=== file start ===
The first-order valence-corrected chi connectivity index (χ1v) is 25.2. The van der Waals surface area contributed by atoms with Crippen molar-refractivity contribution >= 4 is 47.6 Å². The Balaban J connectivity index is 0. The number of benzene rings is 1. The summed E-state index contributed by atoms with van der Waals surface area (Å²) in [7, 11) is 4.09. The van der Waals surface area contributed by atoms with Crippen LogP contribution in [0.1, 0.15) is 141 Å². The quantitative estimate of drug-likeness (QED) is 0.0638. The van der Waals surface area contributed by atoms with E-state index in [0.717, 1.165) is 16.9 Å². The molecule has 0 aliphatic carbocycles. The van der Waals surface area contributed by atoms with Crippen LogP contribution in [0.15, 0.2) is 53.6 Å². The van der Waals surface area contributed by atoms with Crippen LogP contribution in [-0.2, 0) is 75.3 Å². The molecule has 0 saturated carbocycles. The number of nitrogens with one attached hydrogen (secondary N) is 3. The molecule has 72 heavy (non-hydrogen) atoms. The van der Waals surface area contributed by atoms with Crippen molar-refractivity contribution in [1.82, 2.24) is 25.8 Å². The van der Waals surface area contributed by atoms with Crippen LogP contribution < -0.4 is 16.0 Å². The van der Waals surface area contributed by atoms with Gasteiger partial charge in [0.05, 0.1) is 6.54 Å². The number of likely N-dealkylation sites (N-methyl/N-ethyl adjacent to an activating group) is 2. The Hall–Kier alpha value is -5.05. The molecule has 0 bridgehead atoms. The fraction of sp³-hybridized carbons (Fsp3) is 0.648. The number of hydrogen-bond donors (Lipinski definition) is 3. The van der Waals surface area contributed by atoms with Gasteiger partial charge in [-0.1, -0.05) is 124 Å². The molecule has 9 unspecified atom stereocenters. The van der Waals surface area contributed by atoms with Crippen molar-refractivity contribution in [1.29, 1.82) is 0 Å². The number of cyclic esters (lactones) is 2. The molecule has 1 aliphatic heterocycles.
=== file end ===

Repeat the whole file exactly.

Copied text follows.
The first-order valence-corrected chi connectivity index (χ1v) is 25.2. The van der Waals surface area contributed by atoms with Crippen molar-refractivity contribution >= 4 is 47.6 Å². The Balaban J connectivity index is 0. The number of benzene rings is 1. The summed E-state index contributed by atoms with van der Waals surface area (Å²) in [7, 11) is 4.09. The van der Waals surface area contributed by atoms with Crippen LogP contribution in [0.1, 0.15) is 141 Å². The quantitative estimate of drug-likeness (QED) is 0.0638. The van der Waals surface area contributed by atoms with E-state index in [0.717, 1.165) is 16.9 Å². The molecule has 0 aliphatic carbocycles. The van der Waals surface area contributed by atoms with Crippen LogP contribution in [0.15, 0.2) is 53.6 Å². The van der Waals surface area contributed by atoms with Crippen LogP contribution in [-0.2, 0) is 75.3 Å². The molecule has 0 saturated carbocycles. The number of nitrogens with one attached hydrogen (secondary N) is 3. The molecule has 72 heavy (non-hydrogen) atoms. The van der Waals surface area contributed by atoms with Crippen molar-refractivity contribution in [1.82, 2.24) is 25.8 Å². The van der Waals surface area contributed by atoms with Crippen LogP contribution < -0.4 is 16.0 Å². The van der Waals surface area contributed by atoms with Gasteiger partial charge in [0.05, 0.1) is 6.54 Å². The number of likely N-dealkylation sites (N-methyl/N-ethyl adjacent to an activating group) is 2. The Hall–Kier alpha value is -5.05. The molecule has 0 bridgehead atoms. The fraction of sp³-hybridized carbons (Fsp3) is 0.648. The number of hydrogen-bond donors (Lipinski definition) is 3. The van der Waals surface area contributed by atoms with Gasteiger partial charge in [-0.1, -0.05) is 124 Å². The molecule has 9 unspecified atom stereocenters. The van der Waals surface area contributed by atoms with Crippen molar-refractivity contribution in [1.29, 1.82) is 0 Å². The number of cyclic esters (lactones) is 2. The molecule has 1 aliphatic heterocycles.